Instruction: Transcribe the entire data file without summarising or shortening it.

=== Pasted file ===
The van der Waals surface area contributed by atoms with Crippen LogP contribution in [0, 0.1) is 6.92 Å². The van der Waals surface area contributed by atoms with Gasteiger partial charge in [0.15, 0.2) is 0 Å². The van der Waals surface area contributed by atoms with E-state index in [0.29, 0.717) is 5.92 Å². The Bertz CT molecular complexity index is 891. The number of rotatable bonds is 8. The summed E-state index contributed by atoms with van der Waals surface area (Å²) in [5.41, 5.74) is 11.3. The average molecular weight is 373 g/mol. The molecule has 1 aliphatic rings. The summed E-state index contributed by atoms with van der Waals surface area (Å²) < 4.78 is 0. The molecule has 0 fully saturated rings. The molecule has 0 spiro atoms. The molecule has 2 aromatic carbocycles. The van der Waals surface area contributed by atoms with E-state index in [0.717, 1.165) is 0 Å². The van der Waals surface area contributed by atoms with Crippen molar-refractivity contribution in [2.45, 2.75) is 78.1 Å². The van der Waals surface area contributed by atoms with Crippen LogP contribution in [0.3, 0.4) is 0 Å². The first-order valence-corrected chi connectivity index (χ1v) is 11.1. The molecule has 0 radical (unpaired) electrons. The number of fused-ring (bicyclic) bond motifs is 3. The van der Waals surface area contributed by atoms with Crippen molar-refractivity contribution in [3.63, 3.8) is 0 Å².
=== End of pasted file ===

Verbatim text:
The van der Waals surface area contributed by atoms with Crippen LogP contribution in [0, 0.1) is 6.92 Å². The van der Waals surface area contributed by atoms with Gasteiger partial charge in [0.15, 0.2) is 0 Å². The van der Waals surface area contributed by atoms with E-state index in [0.29, 0.717) is 5.92 Å². The Bertz CT molecular complexity index is 891. The number of rotatable bonds is 8. The summed E-state index contributed by atoms with van der Waals surface area (Å²) in [5.41, 5.74) is 11.3. The average molecular weight is 373 g/mol. The molecule has 1 aliphatic rings. The summed E-state index contributed by atoms with van der Waals surface area (Å²) < 4.78 is 0. The molecule has 0 fully saturated rings. The molecule has 0 spiro atoms. The molecule has 2 aromatic carbocycles. The van der Waals surface area contributed by atoms with E-state index in [0.717, 1.165) is 0 Å². The van der Waals surface area contributed by atoms with Crippen molar-refractivity contribution in [2.45, 2.75) is 78.1 Å². The van der Waals surface area contributed by atoms with Crippen LogP contribution in [0.3, 0.4) is 0 Å². The first-order valence-corrected chi connectivity index (χ1v) is 11.1. The molecule has 0 radical (unpaired) electrons. The number of fused-ring (bicyclic) bond motifs is 3. The van der Waals surface area contributed by atoms with Crippen molar-refractivity contribution in [3.63, 3.8) is 0 Å².